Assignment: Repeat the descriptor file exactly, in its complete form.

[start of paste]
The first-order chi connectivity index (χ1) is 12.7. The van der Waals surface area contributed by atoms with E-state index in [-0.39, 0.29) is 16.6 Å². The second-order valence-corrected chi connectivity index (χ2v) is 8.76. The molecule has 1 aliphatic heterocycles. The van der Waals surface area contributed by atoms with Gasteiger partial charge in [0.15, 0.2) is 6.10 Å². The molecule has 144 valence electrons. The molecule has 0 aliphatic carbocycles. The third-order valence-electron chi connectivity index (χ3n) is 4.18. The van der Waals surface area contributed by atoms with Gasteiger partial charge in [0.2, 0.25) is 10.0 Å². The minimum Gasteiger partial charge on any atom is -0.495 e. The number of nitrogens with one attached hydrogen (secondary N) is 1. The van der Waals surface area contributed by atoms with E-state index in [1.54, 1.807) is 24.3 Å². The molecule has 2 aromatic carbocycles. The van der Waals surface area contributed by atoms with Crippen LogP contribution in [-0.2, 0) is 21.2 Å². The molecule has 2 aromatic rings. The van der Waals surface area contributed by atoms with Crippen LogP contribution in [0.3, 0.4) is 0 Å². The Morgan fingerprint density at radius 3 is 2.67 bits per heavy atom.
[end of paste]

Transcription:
The first-order chi connectivity index (χ1) is 12.7. The van der Waals surface area contributed by atoms with E-state index in [-0.39, 0.29) is 16.6 Å². The second-order valence-corrected chi connectivity index (χ2v) is 8.76. The molecule has 1 aliphatic heterocycles. The van der Waals surface area contributed by atoms with Gasteiger partial charge in [0.15, 0.2) is 6.10 Å². The molecule has 144 valence electrons. The molecule has 0 aliphatic carbocycles. The third-order valence-electron chi connectivity index (χ3n) is 4.18. The van der Waals surface area contributed by atoms with Gasteiger partial charge in [0.2, 0.25) is 10.0 Å². The minimum Gasteiger partial charge on any atom is -0.495 e. The number of nitrogens with one attached hydrogen (secondary N) is 1. The van der Waals surface area contributed by atoms with E-state index in [1.54, 1.807) is 24.3 Å². The molecule has 2 aromatic carbocycles. The van der Waals surface area contributed by atoms with Crippen LogP contribution in [-0.2, 0) is 21.2 Å². The molecule has 2 aromatic rings. The van der Waals surface area contributed by atoms with Crippen LogP contribution in [0.3, 0.4) is 0 Å². The Morgan fingerprint density at radius 3 is 2.67 bits per heavy atom.